The Bathroom Manufacturers Association (BMA) Conference hosted a Big Debate to discuss if current routes to market are sustainable, with the emergence of click and collect and growth of online.
Kickstarting the discussion, at Carden Park Hotel, audience members were asked to vote on whether existing sales channels for bathroom manufacturers are sustainable, with most (43%) stating ‘no’.
Chief executive of the BMA Tom Reynolds hosted a panel of industry experts who highlighted the importance of bricks and mortar routes, together with online sales, and considered how the channels were cementing their future.
The panel included CEO of Builders’ Merchants Federation (BMF) John Newcomb, managing director at MRA Research Mike Rigby, director of Eureka Research Dave Ruston, account development manager for home and garden at eBay Rosalind Bridges and director at TrendMonitor Jane Blakeborough.
John Newcomb of the Builders’ Merchants Federation stated merchanting was a “very healthy” sector with sales up 30% on last year, which were up 20% on the previous year.
He added: ”Kitchens and bathrooms are the single fastest-growing sector within builders’ merchants. We absolutely see kitchens and bathrooms as a core growth category for builders’ merchants.”
Newcomb explained independent builders’ merchant MKM includes a kitchen and bathroom showroom in every new branch.
And he stated the future for construction sales was also strong for merchants, both in new build and retro-fit opportunities.
The Covid pandemic saw a change to traditional routes of supply, with the growth of digital sales, and the panel explored whether this rise was sustainable.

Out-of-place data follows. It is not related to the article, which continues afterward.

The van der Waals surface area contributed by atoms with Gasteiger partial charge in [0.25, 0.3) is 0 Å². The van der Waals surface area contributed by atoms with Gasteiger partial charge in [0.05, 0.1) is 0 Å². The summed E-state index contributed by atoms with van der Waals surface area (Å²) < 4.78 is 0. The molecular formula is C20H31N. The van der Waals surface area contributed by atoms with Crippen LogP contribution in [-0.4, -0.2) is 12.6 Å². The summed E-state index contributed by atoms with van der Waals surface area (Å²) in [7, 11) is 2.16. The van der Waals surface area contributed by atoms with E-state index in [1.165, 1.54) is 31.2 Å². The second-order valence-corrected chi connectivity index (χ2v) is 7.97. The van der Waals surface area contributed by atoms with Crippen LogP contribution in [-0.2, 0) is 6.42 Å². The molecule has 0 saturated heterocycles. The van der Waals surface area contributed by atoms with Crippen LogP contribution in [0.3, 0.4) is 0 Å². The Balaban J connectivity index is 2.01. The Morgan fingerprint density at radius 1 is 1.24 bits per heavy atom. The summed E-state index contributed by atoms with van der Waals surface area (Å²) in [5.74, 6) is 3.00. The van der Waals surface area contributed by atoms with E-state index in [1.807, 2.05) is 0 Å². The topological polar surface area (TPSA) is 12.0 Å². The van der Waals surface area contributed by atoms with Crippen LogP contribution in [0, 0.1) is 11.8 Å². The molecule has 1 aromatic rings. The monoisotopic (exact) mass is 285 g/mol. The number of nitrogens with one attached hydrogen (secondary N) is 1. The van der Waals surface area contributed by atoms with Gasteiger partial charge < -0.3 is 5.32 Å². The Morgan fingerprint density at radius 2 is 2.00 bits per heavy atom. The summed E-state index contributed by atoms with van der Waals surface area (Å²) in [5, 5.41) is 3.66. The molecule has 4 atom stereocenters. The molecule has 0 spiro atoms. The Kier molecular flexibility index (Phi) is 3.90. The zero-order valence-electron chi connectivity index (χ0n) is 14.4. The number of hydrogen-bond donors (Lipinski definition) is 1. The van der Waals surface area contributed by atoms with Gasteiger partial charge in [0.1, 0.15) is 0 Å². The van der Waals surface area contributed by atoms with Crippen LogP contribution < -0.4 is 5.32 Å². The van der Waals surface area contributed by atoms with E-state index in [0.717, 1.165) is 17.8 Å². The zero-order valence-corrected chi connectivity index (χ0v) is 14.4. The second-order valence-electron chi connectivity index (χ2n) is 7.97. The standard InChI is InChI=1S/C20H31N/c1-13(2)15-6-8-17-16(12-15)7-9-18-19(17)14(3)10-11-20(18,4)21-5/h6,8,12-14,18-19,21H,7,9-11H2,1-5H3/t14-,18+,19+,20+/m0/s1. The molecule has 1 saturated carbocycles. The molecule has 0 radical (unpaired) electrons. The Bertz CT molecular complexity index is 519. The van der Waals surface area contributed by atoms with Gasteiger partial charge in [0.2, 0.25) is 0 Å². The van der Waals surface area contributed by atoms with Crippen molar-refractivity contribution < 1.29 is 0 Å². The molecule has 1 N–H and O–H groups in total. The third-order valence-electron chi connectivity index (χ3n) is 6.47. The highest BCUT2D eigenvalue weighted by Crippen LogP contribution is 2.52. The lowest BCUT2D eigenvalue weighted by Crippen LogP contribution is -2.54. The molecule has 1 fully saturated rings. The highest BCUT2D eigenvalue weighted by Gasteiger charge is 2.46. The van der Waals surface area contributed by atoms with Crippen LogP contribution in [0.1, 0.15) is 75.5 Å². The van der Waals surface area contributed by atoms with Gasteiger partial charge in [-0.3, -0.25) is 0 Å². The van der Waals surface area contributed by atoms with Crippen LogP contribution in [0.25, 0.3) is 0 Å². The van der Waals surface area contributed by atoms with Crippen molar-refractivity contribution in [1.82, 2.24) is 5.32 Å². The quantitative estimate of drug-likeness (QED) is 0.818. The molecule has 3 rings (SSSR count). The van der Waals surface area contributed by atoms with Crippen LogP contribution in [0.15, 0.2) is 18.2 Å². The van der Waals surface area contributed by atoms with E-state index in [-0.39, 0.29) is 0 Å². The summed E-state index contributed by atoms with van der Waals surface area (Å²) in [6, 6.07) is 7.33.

Account development manager for home and garden at eBay Rosalind Bridges stated the online platform saw a growth in sales of building materials during this time.
However, John Newcomb of BMF warned manufacturers against choosing an online only strategy, stating merchants help break bulk and also have the direct relationship with local tradespeople.
He stated: “The bigger issue is when manufacturers choose to go direct online, bypassing traditional forms of distribution. I know that is being discussed in several boardrooms.”
But Rosalind Bridges also pointed out eBay can offer manufacturers and retailers a dual approach to building their customer base, as she commented: “It’s normally new customers we bring to them, not cannabilising their existing customer bases.”
In fact, Dave Rushton from Eureka Research stated online should be used as part of a repertoire of sales channels, as he pointed out tradespeople use up to four outlets when buying bathrooms.
The need for omni channel sales was supported by Mike Rigby from MRA Research who said a third of tradespeople still go into store, as well as Jane Blakeborough of TrendMonitor who added: “We do know that online sales during Covid rocketed. We also know 72% of all retail sales took place in a physical store in 2020. That’s a huge number.”
Driven by the pandemic, merchants embraced digitalisation, with the sector offering the likes of click and collect, which John Newcomb said is part of the adaptation of merchanting but not the only future.
The panel agreed the need for merchants and retailers to meet the changing needs of their customer base will be the most important factor in the sustainability of sales channels.
Jane Blakeborough explained: “Consumers are more confident and have certain expectations. They expect speed. They expect personalisation. They expect to be able to have online interaction and choice.”
She stated DIY used to be dominant but now consumers are buying across a variety of channels and concluded: “I think the power of the consumer has grown during lockdown. They have expectations and the channels to market will survive if they meet these expectations.”